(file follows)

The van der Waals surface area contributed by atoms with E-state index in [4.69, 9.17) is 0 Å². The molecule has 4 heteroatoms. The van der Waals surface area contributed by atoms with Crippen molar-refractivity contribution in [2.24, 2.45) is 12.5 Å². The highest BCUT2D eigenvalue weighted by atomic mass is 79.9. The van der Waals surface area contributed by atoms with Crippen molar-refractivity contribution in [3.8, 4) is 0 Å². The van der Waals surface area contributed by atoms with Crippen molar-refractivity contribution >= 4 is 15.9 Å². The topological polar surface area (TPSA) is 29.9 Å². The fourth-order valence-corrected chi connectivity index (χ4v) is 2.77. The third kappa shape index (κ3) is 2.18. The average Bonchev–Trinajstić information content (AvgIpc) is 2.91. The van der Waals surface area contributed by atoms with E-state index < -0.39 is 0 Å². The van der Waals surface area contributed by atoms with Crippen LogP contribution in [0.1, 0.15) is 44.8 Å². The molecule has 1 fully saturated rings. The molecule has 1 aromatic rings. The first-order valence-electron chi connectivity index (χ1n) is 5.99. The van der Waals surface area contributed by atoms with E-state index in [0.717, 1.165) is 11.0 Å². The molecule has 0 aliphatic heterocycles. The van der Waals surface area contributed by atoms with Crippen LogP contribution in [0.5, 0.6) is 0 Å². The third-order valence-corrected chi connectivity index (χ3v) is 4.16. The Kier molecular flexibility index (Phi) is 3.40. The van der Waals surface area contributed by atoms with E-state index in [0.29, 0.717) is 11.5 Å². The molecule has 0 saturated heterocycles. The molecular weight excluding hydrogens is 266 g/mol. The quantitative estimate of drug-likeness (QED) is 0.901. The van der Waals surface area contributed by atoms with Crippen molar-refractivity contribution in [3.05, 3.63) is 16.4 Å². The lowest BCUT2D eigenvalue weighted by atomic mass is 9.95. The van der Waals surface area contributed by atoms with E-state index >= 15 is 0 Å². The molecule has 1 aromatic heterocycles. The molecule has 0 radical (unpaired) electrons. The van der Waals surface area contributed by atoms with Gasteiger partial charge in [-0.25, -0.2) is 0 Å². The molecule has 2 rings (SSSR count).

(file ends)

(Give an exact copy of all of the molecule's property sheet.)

The van der Waals surface area contributed by atoms with E-state index in [4.69, 9.17) is 0 Å². The molecule has 4 heteroatoms. The van der Waals surface area contributed by atoms with Crippen molar-refractivity contribution in [2.24, 2.45) is 12.5 Å². The highest BCUT2D eigenvalue weighted by atomic mass is 79.9. The van der Waals surface area contributed by atoms with Crippen molar-refractivity contribution in [3.8, 4) is 0 Å². The van der Waals surface area contributed by atoms with Crippen molar-refractivity contribution >= 4 is 15.9 Å². The topological polar surface area (TPSA) is 29.9 Å². The fourth-order valence-corrected chi connectivity index (χ4v) is 2.77. The third kappa shape index (κ3) is 2.18. The average Bonchev–Trinajstić information content (AvgIpc) is 2.91. The van der Waals surface area contributed by atoms with E-state index < -0.39 is 0 Å². The van der Waals surface area contributed by atoms with Crippen LogP contribution in [0.1, 0.15) is 44.8 Å². The molecule has 1 fully saturated rings. The molecule has 1 aromatic rings. The first-order valence-electron chi connectivity index (χ1n) is 5.99. The van der Waals surface area contributed by atoms with E-state index in [0.717, 1.165) is 11.0 Å². The molecule has 0 aliphatic heterocycles. The van der Waals surface area contributed by atoms with Crippen LogP contribution in [0.5, 0.6) is 0 Å². The third-order valence-corrected chi connectivity index (χ3v) is 4.16. The Kier molecular flexibility index (Phi) is 3.40. The van der Waals surface area contributed by atoms with E-state index in [0.29, 0.717) is 11.5 Å². The molecule has 0 saturated heterocycles. The molecular weight excluding hydrogens is 266 g/mol. The quantitative estimate of drug-likeness (QED) is 0.901. The van der Waals surface area contributed by atoms with Crippen molar-refractivity contribution in [3.05, 3.63) is 16.4 Å². The lowest BCUT2D eigenvalue weighted by atomic mass is 9.95. The van der Waals surface area contributed by atoms with E-state index >= 15 is 0 Å². The molecule has 1 aromatic heterocycles. The molecule has 0 radical (unpaired) electrons. The van der Waals surface area contributed by atoms with Gasteiger partial charge in [-0.25, -0.2) is 0 Å². The molecule has 2 rings (SSSR count).